The Merit Systems Protection Board recently ruled that an individual who was not selected for a position with the IRS failed to prove that his non-hire resulted from whistleblowing.

After the individual revealed that an agency office allegedly had been misapplying a tax credit to the detriment of taxpayers, the individual applied for an attorney and an economist position with the agency. When he was not selected, he filed an individual right of action appeal alleging the IRS violated the Whistleblower Protection Act, claiming that the agency retaliated against him for his disclosure. Specifically, the individual argued that some of the same IRS officials involved with his potential selection also knew of his whistleblowing activities.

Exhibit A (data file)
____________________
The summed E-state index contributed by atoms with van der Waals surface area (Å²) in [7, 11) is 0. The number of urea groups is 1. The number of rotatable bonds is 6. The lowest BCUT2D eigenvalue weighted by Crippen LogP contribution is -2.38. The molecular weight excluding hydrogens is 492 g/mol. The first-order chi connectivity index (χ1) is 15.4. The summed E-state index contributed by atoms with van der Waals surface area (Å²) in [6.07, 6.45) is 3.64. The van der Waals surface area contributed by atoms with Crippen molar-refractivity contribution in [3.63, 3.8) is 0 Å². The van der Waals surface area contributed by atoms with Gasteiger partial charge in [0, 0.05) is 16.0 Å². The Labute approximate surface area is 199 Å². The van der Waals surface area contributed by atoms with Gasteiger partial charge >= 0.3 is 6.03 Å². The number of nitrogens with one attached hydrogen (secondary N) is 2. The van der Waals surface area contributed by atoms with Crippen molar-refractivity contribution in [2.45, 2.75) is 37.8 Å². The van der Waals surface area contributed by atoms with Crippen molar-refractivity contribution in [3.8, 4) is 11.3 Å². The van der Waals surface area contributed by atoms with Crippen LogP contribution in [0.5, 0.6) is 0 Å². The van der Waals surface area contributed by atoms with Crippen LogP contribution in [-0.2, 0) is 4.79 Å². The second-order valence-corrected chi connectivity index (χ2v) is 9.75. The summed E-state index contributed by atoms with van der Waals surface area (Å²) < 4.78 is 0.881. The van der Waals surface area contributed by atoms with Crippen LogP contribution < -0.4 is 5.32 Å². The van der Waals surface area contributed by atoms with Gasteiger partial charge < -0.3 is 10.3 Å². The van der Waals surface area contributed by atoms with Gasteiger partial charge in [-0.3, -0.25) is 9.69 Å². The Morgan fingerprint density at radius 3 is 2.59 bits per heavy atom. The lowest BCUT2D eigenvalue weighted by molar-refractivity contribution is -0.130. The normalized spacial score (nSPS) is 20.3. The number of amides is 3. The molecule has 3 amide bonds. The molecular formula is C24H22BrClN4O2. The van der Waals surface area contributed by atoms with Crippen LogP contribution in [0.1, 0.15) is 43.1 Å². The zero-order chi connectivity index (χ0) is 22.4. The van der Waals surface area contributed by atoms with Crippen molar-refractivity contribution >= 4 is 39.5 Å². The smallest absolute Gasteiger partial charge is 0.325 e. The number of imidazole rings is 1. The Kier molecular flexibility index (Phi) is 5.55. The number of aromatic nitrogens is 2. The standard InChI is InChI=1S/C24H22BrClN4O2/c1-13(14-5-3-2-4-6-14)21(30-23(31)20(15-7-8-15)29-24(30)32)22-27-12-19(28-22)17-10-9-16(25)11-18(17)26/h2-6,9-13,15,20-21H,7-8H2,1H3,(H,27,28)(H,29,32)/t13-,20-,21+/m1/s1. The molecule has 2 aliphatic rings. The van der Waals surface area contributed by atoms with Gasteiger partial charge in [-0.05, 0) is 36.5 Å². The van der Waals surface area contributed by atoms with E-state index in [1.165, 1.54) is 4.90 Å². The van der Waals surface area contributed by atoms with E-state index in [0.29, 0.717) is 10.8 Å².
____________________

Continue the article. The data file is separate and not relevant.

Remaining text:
An administrative judge rejected his initial appeal based on lack of jurisdiction.

On appeal to the Board, MSPB reversed the administrative judge finding that it had jurisdiction over the individual’s appeal because he had exhausted his administrative remedies with the Office of Special Counsel, and made non-frivolous allegations that he made a protected disclosure under the Whistleblower Act, and that his disclosure contributed to his non-selection.

The MSPB additionally found that though the administrative judge labeled the hearing jurisdictional, the hearing was held on the merits. Noting the administrative judge found the IRS officials credibly testified they had no knowledge of the whistleblowing activity, the MSPB denied the individual’s IRA appeal on the merits. Get Full Text